The Fed is to blame on two fronts. First, they are the regulator. SVB got into trouble because its liabilities were the customer deposits that could be withdrawn at any time, while its assets have been primarily reported to be five-year Treasury bonds. This creates an asset-liability mismatch: the assets would mature in five years, while the liabilities are day-to-day. This may be confusing to the layperson, but this is bank regulation 101. The regulators, post-Great Financial Crisis, have focused on what the assets are, and in this case they are Treasuries, the “safest” investment one can make. They did not focus on the timing mismatch causing a lack of liquidity. There has been plenty of noise about relaxed regulations for the smaller banks being to blame, but that is just factually wrong. Barney Frank, who co-authored the regulation in question, has even said this. If there is a murder spree in your community, we don’t need to make murder more illegal than it is already; we need to hold politicians and government officials responsible for enforcing the laws and regulations that already exist, and for catching the bad guys.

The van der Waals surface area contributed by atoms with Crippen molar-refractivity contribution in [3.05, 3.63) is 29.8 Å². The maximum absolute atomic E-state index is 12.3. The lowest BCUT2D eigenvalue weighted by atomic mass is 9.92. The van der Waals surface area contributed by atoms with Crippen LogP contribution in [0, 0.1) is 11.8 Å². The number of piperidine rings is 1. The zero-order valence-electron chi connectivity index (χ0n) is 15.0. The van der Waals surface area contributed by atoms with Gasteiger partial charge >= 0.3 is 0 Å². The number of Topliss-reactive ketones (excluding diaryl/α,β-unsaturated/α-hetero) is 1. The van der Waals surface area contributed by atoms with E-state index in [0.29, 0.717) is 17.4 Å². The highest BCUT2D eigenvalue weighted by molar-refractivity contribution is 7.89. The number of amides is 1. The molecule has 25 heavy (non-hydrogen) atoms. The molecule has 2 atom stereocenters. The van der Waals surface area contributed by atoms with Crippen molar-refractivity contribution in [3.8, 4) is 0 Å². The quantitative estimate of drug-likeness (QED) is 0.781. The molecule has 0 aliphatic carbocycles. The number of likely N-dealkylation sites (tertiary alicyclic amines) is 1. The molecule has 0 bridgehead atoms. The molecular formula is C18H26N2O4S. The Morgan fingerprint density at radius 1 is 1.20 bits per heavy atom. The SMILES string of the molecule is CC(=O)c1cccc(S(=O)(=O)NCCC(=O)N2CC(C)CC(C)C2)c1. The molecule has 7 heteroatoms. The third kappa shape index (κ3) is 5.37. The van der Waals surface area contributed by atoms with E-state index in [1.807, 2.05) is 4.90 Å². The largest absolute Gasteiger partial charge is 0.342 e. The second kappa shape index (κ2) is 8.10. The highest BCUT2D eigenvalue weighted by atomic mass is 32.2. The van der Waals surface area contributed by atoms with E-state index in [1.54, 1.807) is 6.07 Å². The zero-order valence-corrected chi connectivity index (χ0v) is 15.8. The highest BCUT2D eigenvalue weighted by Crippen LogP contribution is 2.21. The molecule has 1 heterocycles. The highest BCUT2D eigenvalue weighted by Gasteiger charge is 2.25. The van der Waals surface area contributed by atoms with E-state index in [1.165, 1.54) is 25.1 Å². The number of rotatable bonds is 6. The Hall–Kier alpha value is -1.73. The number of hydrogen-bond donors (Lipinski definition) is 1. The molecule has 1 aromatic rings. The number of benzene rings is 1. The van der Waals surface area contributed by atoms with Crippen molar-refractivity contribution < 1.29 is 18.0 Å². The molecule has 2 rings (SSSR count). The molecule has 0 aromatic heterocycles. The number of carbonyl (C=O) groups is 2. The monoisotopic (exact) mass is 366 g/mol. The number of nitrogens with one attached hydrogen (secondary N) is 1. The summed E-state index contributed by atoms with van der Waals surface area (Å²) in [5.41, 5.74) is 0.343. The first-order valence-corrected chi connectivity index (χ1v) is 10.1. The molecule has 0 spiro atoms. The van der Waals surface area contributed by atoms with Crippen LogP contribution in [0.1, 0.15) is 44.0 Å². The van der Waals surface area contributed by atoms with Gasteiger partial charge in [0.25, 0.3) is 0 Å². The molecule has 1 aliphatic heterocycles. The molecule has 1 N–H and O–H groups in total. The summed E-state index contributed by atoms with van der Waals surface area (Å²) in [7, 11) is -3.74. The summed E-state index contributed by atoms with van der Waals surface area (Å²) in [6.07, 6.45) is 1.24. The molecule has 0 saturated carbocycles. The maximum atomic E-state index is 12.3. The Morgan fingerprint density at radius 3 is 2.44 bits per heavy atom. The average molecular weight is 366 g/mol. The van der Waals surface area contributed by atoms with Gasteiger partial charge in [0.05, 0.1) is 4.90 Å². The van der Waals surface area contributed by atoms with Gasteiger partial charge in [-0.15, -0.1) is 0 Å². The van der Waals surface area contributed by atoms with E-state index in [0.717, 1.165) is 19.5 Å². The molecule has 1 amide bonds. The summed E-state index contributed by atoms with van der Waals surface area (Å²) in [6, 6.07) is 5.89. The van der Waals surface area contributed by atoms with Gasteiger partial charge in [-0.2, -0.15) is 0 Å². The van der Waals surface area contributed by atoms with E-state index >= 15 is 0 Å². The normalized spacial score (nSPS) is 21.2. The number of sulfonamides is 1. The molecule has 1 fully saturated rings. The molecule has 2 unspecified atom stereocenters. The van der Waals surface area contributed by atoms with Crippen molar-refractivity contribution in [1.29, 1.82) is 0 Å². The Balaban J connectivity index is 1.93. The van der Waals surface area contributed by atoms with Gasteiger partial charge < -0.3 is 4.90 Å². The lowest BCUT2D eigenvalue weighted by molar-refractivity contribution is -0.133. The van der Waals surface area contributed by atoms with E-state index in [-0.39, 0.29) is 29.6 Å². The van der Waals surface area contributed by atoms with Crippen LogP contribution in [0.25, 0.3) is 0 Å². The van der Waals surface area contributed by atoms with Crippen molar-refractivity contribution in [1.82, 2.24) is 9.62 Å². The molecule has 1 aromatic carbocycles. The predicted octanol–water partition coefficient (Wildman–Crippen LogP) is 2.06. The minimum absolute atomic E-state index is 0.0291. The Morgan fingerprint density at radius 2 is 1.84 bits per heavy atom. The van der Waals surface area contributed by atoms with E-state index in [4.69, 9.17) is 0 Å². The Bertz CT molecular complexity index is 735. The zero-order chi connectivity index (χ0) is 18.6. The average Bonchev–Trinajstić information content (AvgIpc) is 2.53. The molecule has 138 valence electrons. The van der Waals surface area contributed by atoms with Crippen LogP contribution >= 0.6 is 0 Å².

Secondly, the Fed is to blame for creating this entire environment. Why in the world would a corporation or any individual hold such a high balance in a plain deposit account at the bank? There is a position in larger corporations within the finance department for cash management. This is the money market. Most investors participate through money market mutual funds they have in a brokerage account. Why leave cash sitting in the bank when one could invest in the money market, giving very short-term loans to the government or to high-quality corporations? One can loan as short as overnight. In fact, it is the overnight rate that the Fed actually controls. In the case of Treasury money markets, the funds are guaranteed by the Treasury. This way, even the largest corporations can minimize their exposure to banking risk. The bank account should be nothing more than a pass-through account where money comes in right before going out, and the remaining balance should be at least much closer to the insured amount. So why weren’t these companies doing this? Because the Fed had lowered those rates to zero, no longer making it worth the effort.